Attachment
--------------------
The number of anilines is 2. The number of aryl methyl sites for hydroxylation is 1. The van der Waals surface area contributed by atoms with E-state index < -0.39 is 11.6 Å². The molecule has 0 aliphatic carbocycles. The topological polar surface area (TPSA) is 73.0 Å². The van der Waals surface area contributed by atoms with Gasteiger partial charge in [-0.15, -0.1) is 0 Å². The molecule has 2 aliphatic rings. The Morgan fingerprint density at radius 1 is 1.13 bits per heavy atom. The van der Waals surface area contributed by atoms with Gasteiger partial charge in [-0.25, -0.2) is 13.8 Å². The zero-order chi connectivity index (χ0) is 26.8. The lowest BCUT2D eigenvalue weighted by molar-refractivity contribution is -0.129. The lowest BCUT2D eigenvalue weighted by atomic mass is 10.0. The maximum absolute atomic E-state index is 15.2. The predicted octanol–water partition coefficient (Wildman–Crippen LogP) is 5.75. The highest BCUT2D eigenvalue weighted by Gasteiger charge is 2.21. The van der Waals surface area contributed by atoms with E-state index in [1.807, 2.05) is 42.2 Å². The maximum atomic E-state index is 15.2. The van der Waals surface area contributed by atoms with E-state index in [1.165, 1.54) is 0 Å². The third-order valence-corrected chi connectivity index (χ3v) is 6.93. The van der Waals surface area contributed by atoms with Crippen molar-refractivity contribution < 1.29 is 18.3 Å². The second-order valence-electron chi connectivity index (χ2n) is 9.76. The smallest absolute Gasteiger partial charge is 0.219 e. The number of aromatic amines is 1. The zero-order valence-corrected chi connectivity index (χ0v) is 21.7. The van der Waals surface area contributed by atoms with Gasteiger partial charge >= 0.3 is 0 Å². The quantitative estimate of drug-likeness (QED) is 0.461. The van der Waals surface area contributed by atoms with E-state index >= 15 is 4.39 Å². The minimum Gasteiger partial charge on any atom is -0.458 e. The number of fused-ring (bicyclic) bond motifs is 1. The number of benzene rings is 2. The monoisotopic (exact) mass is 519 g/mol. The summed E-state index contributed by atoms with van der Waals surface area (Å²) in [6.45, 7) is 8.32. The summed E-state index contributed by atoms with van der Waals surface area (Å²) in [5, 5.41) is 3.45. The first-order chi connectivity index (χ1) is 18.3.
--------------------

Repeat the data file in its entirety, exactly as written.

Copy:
The number of anilines is 2. The number of aryl methyl sites for hydroxylation is 1. The van der Waals surface area contributed by atoms with E-state index < -0.39 is 11.6 Å². The molecule has 0 aliphatic carbocycles. The topological polar surface area (TPSA) is 73.0 Å². The van der Waals surface area contributed by atoms with Gasteiger partial charge in [-0.15, -0.1) is 0 Å². The molecule has 2 aliphatic rings. The Morgan fingerprint density at radius 1 is 1.13 bits per heavy atom. The van der Waals surface area contributed by atoms with Gasteiger partial charge in [-0.25, -0.2) is 13.8 Å². The zero-order chi connectivity index (χ0) is 26.8. The lowest BCUT2D eigenvalue weighted by molar-refractivity contribution is -0.129. The lowest BCUT2D eigenvalue weighted by atomic mass is 10.0. The maximum absolute atomic E-state index is 15.2. The predicted octanol–water partition coefficient (Wildman–Crippen LogP) is 5.75. The highest BCUT2D eigenvalue weighted by Gasteiger charge is 2.21. The van der Waals surface area contributed by atoms with E-state index in [1.807, 2.05) is 42.2 Å². The maximum atomic E-state index is 15.2. The van der Waals surface area contributed by atoms with E-state index in [1.165, 1.54) is 0 Å². The third-order valence-corrected chi connectivity index (χ3v) is 6.93. The van der Waals surface area contributed by atoms with Crippen molar-refractivity contribution < 1.29 is 18.3 Å². The second-order valence-electron chi connectivity index (χ2n) is 9.76. The smallest absolute Gasteiger partial charge is 0.219 e. The number of aromatic amines is 1. The zero-order valence-corrected chi connectivity index (χ0v) is 21.7. The van der Waals surface area contributed by atoms with Gasteiger partial charge >= 0.3 is 0 Å². The quantitative estimate of drug-likeness (QED) is 0.461. The van der Waals surface area contributed by atoms with E-state index >= 15 is 4.39 Å². The minimum Gasteiger partial charge on any atom is -0.458 e. The number of fused-ring (bicyclic) bond motifs is 1. The number of benzene rings is 2. The monoisotopic (exact) mass is 519 g/mol. The summed E-state index contributed by atoms with van der Waals surface area (Å²) in [6.45, 7) is 8.32. The summed E-state index contributed by atoms with van der Waals surface area (Å²) in [5, 5.41) is 3.45. The first-order chi connectivity index (χ1) is 18.3.